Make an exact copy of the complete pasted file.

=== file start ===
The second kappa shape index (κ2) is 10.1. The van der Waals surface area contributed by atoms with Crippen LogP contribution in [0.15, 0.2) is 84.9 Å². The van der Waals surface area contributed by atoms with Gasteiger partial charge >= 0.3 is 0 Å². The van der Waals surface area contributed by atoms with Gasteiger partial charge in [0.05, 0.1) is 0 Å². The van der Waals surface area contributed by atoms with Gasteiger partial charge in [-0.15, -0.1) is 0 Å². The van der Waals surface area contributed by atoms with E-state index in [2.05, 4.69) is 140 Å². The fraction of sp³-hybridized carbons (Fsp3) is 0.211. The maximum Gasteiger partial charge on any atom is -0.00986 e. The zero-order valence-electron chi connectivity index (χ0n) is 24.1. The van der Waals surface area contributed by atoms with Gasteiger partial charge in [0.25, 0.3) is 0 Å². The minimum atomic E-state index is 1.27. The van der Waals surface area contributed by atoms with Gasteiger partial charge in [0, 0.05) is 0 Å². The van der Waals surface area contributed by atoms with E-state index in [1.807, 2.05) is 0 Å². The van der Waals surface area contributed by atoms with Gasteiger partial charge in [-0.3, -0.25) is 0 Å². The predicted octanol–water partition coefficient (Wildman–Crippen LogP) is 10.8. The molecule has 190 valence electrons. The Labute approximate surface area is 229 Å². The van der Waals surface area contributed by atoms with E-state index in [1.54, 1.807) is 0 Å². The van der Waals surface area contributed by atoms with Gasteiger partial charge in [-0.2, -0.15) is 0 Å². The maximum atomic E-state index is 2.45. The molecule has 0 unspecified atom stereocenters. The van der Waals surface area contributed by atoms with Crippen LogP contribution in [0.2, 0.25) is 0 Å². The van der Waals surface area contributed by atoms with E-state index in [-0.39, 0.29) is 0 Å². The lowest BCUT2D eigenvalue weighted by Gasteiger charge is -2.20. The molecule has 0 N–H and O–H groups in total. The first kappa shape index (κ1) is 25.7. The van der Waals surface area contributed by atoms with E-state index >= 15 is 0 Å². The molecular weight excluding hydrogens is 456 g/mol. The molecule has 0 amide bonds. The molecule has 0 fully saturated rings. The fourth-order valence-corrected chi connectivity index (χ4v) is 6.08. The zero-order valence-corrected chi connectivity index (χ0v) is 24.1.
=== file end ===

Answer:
The second kappa shape index (κ2) is 10.1. The van der Waals surface area contributed by atoms with Crippen LogP contribution in [0.15, 0.2) is 84.9 Å². The van der Waals surface area contributed by atoms with Gasteiger partial charge >= 0.3 is 0 Å². The van der Waals surface area contributed by atoms with Gasteiger partial charge in [0.05, 0.1) is 0 Å². The van der Waals surface area contributed by atoms with Gasteiger partial charge in [-0.15, -0.1) is 0 Å². The van der Waals surface area contributed by atoms with E-state index in [2.05, 4.69) is 140 Å². The fraction of sp³-hybridized carbons (Fsp3) is 0.211. The maximum Gasteiger partial charge on any atom is -0.00986 e. The zero-order valence-electron chi connectivity index (χ0n) is 24.1. The van der Waals surface area contributed by atoms with Gasteiger partial charge in [0.25, 0.3) is 0 Å². The minimum atomic E-state index is 1.27. The van der Waals surface area contributed by atoms with Gasteiger partial charge in [0, 0.05) is 0 Å². The van der Waals surface area contributed by atoms with E-state index in [1.807, 2.05) is 0 Å². The van der Waals surface area contributed by atoms with Gasteiger partial charge in [-0.3, -0.25) is 0 Å². The predicted octanol–water partition coefficient (Wildman–Crippen LogP) is 10.8. The molecule has 190 valence electrons. The Labute approximate surface area is 229 Å². The van der Waals surface area contributed by atoms with E-state index in [1.54, 1.807) is 0 Å². The van der Waals surface area contributed by atoms with Gasteiger partial charge in [-0.2, -0.15) is 0 Å². The maximum atomic E-state index is 2.45. The molecule has 0 unspecified atom stereocenters. The van der Waals surface area contributed by atoms with Crippen LogP contribution in [0.2, 0.25) is 0 Å². The van der Waals surface area contributed by atoms with E-state index in [-0.39, 0.29) is 0 Å². The lowest BCUT2D eigenvalue weighted by Gasteiger charge is -2.20. The molecule has 0 N–H and O–H groups in total. The first kappa shape index (κ1) is 25.7. The van der Waals surface area contributed by atoms with E-state index >= 15 is 0 Å². The molecular weight excluding hydrogens is 456 g/mol. The molecule has 0 amide bonds. The molecule has 0 fully saturated rings. The fourth-order valence-corrected chi connectivity index (χ4v) is 6.08. The zero-order valence-corrected chi connectivity index (χ0v) is 24.1.